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Do you speak Belgian? Our guide to the country's very own vocab

21:56 20/07/2019
Belgicisms can make language learning in Brussels a bit of a challenge

You can conjugate in French, you can get your tongue around most Dutch pronunciations, you might even have a smattering of German. But have you mastered Belgicisms – those words and expressions unique to Belgian French and Dutch or a mishmash of the two? Here’s a few to watch out for.

Ballekes - Meatballs

Brol - Odds and ends, a bit of a mess

Cassette - Pencil case

Chope/Pintje - Draught beer

Ça cloppe - That works

Chicon/Witloof - Endive or chicory

Couque - Pastry

Cuistax/Kwistax - Go-kart (popular at the coast)

Cul sec, à fond - Down in one, frequently used by students when drinking a chope

Dikkenek - Big-head

Douffe, cuite - Drunk

Drache - Heavy rain

Filet américain - Steak tartare

GSM - Mobile phone

Guindaille - Party with friends or fellow students

Kot - Student room

De la mitraille - Small change

Mitraillette - Baguette filled with chips, meat and sauce

Non peut-être - Yes, certainly

Pétant (de chaud) - Hot weather

Place (avoir une bonne) - Have a secure, well-paid job. What parents dream of for their kids

Rouf-rouf - Quickly, but badly done

En stoemeling - To do something on the quiet, discreetly

A tantôt - See you later

Tirer son plan - Get by/make do

Toquer à la porte - Knock on the door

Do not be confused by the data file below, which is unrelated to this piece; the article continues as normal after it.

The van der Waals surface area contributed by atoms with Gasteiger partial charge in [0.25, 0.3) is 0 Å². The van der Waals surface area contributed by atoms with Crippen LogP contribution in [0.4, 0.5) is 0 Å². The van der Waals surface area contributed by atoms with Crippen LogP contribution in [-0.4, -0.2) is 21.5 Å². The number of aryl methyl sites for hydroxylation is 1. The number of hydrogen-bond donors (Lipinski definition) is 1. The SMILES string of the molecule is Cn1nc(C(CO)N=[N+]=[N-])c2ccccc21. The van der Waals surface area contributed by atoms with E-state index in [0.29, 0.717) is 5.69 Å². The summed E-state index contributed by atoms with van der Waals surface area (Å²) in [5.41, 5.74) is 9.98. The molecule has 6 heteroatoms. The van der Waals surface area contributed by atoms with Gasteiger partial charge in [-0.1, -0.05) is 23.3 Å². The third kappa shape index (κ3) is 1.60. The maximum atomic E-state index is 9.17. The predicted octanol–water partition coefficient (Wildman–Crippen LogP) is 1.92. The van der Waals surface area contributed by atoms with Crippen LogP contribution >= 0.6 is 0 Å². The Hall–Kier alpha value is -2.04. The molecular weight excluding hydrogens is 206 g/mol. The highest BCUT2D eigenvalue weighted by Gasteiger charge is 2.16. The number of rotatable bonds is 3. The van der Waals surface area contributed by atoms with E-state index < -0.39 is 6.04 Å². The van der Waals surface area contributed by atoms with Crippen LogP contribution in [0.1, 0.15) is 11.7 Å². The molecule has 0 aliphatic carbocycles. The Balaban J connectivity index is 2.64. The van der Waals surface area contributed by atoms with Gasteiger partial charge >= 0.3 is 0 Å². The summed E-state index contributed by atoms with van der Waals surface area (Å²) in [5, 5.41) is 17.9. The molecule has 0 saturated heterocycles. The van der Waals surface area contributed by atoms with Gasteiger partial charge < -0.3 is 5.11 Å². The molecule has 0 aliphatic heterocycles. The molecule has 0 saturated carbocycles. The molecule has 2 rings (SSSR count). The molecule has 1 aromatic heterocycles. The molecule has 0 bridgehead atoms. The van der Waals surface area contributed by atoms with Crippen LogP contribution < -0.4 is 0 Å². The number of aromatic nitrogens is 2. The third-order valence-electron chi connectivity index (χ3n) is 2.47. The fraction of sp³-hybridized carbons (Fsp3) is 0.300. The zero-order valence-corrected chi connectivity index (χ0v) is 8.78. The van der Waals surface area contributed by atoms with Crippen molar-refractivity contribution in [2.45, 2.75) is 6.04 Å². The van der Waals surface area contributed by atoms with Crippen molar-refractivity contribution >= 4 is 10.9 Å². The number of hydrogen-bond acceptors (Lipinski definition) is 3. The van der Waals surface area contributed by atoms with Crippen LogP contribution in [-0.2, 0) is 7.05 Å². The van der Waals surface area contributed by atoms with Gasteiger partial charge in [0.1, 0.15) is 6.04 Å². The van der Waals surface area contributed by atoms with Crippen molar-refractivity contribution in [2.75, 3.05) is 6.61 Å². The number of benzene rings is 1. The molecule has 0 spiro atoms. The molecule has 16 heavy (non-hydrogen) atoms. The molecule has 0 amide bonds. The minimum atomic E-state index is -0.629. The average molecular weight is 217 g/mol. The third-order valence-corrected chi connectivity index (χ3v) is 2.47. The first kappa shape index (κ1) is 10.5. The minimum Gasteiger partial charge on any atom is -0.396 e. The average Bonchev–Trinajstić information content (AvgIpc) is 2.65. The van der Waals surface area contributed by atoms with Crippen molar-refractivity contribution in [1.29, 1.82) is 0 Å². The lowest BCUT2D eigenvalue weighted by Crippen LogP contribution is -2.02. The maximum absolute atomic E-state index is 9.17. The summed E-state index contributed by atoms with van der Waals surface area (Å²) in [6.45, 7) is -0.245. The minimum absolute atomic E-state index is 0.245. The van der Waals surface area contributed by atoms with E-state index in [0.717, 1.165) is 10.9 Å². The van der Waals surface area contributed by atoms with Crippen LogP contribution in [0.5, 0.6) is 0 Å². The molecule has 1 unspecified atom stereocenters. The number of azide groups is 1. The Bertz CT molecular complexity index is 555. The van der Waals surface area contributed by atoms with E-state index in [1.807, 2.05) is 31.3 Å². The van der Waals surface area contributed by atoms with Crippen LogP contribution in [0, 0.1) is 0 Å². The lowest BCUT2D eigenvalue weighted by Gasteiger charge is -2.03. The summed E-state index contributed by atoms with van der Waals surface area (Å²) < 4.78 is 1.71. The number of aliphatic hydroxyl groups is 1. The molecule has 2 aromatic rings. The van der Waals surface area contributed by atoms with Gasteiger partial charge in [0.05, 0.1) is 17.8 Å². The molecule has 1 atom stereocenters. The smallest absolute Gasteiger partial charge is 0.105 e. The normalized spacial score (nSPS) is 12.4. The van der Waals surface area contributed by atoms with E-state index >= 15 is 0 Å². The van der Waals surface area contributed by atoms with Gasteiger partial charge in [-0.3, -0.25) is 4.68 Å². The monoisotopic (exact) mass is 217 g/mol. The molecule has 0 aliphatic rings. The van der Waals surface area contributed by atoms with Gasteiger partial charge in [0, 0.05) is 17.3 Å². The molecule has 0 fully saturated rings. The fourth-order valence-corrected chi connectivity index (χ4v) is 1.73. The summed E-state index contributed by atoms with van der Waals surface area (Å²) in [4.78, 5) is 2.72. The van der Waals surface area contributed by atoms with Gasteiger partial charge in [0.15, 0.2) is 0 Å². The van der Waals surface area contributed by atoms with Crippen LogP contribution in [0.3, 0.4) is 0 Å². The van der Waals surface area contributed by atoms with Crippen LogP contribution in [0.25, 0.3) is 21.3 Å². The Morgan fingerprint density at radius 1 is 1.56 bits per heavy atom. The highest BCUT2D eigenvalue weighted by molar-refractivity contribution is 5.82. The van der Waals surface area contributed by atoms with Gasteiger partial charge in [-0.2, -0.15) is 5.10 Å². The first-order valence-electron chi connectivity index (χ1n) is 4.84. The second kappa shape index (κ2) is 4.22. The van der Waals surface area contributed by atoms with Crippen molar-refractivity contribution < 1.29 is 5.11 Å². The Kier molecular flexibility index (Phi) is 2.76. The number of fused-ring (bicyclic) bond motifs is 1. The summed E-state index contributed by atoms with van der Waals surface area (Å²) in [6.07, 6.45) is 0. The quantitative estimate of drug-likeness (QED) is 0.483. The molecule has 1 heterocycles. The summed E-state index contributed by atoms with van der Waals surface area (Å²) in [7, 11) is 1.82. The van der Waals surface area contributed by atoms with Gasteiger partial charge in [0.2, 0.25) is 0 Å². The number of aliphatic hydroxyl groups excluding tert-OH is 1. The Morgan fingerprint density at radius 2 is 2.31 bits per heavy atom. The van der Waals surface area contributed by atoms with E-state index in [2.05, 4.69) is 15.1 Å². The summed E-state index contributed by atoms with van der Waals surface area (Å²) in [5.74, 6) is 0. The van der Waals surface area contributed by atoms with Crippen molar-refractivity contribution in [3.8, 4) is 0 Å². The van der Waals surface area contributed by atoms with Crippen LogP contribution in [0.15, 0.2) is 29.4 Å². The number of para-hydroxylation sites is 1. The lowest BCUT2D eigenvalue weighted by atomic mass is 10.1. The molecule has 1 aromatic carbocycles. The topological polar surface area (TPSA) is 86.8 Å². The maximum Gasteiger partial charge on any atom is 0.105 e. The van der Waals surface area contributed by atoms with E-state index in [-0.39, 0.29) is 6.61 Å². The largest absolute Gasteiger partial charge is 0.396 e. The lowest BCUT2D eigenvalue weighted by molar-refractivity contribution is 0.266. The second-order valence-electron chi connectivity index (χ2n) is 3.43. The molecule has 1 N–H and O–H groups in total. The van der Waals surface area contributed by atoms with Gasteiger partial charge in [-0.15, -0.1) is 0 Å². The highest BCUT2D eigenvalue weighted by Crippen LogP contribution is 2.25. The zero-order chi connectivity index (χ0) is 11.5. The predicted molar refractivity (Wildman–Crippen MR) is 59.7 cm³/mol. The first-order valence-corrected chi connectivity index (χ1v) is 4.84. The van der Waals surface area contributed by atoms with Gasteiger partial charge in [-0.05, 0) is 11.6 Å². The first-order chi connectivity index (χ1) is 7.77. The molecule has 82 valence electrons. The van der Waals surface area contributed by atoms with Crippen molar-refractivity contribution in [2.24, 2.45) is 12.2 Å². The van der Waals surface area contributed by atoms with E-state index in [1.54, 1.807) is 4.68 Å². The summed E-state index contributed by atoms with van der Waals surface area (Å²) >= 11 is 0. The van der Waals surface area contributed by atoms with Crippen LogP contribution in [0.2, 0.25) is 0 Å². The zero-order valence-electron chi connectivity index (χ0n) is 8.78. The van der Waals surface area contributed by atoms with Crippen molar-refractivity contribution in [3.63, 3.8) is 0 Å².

Volle gaz, volle gas, volle petrol - Quickly

Wasserette - Launderette

This article first appeared in The Bulletin spring 2019

Written by The Bulletin

Comments

rsgharris@gmail.com

A couque is a breakfast pastry, not just a pastry.

Of course you could eat a couque for tea, but not really.

Jul 21, 2019 01:23
rsgharris@gmail.com

Cuistax: not a go-kart because a go-kart has an engine. A cuistax is entirely mechanical. (that's the tax - your physical effort)

En stoemelings (don't forget the s) is more than discrete, it's full fledged hiding.

Jul 21, 2019 01:36
RedDevil

these articles are always filled will inaccuracies, I suspect that the authors are very young and very inexperienced/naive

Jul 21, 2019 08:21
Frank Lee

Filet américain is often shortened to "un américain," as in "Tu veux un américain-frites?" which a translation software would probably translate: "You want a fried American?"

Jul 22, 2019 13:47
shirley.foxcastle

Frank Lee: a fried American would be an Américain frit with a silent "T"... But the play on words still amuses me, as an American, with its cannibalistic overtones. (Not to be confused with "toast cannibal". It seems that most of the slangy, humorous Belgian expressions are Flemish, mixed in with French. They have an exotic taste, perhaps and may date from the days when the Flemish were oppressed and speaking Dutch was looked down upon in bourgeois circles...
Several of the Flemish terms seem to come from down-to-earth street life and food... Of course, the list is just a summary one, which readers could add to...

Jul 22, 2019 23:06
shirley.foxcastle

I have reported the above post by Lauren as spam.

Jul 27, 2019 10:23